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49. K. Cho, B. Van Merriënboer, C. Gulcehre, D. Bahdanau, F. Bougares, H. Schwenk, and Y. Bengio, “Learning phrase representations using RNN encoder-decoder for statistical machine translation,” arXiv preprint arXiv:1406.1078 (2014).

50. S. Hochreiter and J. Schmidhuber, “Long short-term memory,” Neural Comput. 9(8), 1735–1780 (1997). [CrossRef]  

51. R. Dey and F. M. Salemt, “Gate-variants of gated recurrent unit (GRU) neural networks,” in 2017 IEEE 60th international midwest symposium on circuits and systems (MWSCAS), (IEEE, 2017), pp. 1597–1600.

52. V. Nair and G. E. Hinton, “Rectified linear units improve restricted boltzmann machines,” in Proceedings of the 27th International Conference on Machine Learning (ICML), (2010).

53. X. Glorot, A. Bordes, and Y. Bengio, “Deep sparse rectifier neural networks,” in Proceedings of the fourteenth International Conference on Artificial Intelligence and Statistics, (2011), pp. 315–323).

54. D. Bahdanau, K. Cho, and Y. Bengio, “Neural machine translation by jointly learning to align and translate,” arXiv preprint arXiv:1409.0473 (2014).

55. D. P. Kingma and J. Ba, “Adam: A method for stochastic optimization,” arXiv preprint arXiv:1412.6980 (2014).

56. J. Deng, W. Dong, R. Socher, L.-J. Li, K. Li, and L. Fei-Fei, “Imagenet: A large-scale hierarchical image database,” in Proc. IEEE Comput. Soc. Conf. Comput. Vis. Pattern Recognit. (CVPR), (2009), pp. 248–255.

57. M. Deng, S. Li, Z. Zhang, I. Kang, N. X. Fang, and G. Barbastathis, “On the interplay between physical and content priors in deep learning for computational imaging,” Opt. Express 28(16), 24152–24170 (2020). [CrossRef]  

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    [Crossref]
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  52. V. Nair and G. E. Hinton, “Rectified linear units improve restricted boltzmann machines,” in Proceedings of the 27th International Conference on Machine Learning (ICML), (2010).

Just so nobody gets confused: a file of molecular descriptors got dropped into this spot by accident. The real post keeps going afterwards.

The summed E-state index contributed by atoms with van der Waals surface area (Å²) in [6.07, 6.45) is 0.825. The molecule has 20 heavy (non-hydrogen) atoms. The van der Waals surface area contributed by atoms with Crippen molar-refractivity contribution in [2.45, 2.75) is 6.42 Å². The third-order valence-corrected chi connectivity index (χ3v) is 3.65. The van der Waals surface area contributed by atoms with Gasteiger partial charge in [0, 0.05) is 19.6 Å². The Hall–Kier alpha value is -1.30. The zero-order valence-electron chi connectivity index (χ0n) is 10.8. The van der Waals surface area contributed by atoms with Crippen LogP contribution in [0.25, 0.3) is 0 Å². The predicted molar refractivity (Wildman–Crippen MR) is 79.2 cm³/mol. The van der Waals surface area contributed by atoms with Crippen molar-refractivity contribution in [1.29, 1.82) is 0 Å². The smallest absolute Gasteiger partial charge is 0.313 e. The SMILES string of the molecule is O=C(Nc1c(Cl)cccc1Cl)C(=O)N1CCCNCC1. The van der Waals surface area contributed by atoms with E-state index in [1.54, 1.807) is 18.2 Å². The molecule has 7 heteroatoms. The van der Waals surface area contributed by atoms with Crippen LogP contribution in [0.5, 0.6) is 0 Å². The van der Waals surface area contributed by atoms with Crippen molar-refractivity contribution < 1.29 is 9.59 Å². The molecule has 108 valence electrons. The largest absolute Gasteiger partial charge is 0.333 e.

53. X. Glorot, A. Bordes, and Y. Bengio, “Deep sparse rectifier neural networks,” in Proceedings of the fourteenth International Conference on Artificial Intelligence and Statistics, (2011), pp. 315–323).
  54. D. Bahdanau, K. Cho, and Y. Bengio, “Neural machine translation by jointly learning to align and translate,” arXiv preprint arXiv:1409.0473 (2014).
  55. D. P. Kingma and J. Ba, “Adam: A method for stochastic optimization,” arXiv preprint arXiv:1412.6980 (2014).
  56. J. Deng, W. Dong, R. Socher, L.-J. Li, K. Li, and L. Fei-Fei, “Imagenet: A large-scale hierarchical image database,” in Proc. IEEE Comput. Soc. Conf. Comput. Vis. Pattern Recognit. (CVPR), (2009), pp. 248–255.
  57. M. Deng, S. Li, Z. Zhang, I. Kang, N. X. Fang, and G. Barbastathis, “On the interplay between physical and content priors in deep learning for computational imaging,” Opt. Express 28(16), 24152–24170 (2020).
    [Crossref]

2020 (3)

A. Song, F. J. Flores, and D. Ba, “Convolutional dictionary learning with grid refinement,” IEEE Trans. Signal Process. 68, 2558–2573 (2020).
[Crossref]

T. Andersen, M. Owner-Petersen, and A. Enmark, “Image-based wavefront sensing for astronomy using neural networks,” J. Astron. Telesc. Instrum. Syst. 6(3), 034002 (2020).
[Crossref]

M. Deng, S. Li, Z. Zhang, I. Kang, N. X. Fang, and G. Barbastathis, “On the interplay between physical and content priors in deep learning for computational imaging,” Opt. Express 28(16), 24152–24170 (2020).
[Crossref]

2019 (3)

2018 (5)

2017 (6)

T. Le, G. Bui, and Y. Duan, “A multi-view recurrent neural network for 3D mesh segmentation,” Comput. Graph. 66, 103–112 (2017).
[Crossref]

G. Satat, M. Tancik, O. Gupta, B. Heshmat, and R. Raskar, “Object classification through scattering media with deep learning on time resolved measurement,” Opt. Express 25(15), 17466–17479 (2017).
[Crossref]

A. Sinha, J. Lee, S. Li, and G. Barbastathis, “Lensless computational imaging through deep learning,” Optica 4(9), 1117–1125 (2017).
[Crossref]

R. Zhao, R. Yan, J. Wang, and K. Mao, “Learning to monitor machine health with convolutional bi-directional LSTM networks,” Sensors 17(2), 273 (2017).
[Crossref]

K. H. Jin, M. T. McCann, E. Froustey, and M. Unser, “Deep convolutional neural network for inverse problems in imaging,” IEEE Trans. Image Process. 26(9), 4509–4522 (2017).
[Crossref]

G. Osnabrugge, R. Horstmeyer, I. N. Papadopoulos, B. Judkewitz, and I. M. Vellekoop, “Generalized optical memory effect,” Optica 4(8), 886–892 (2017).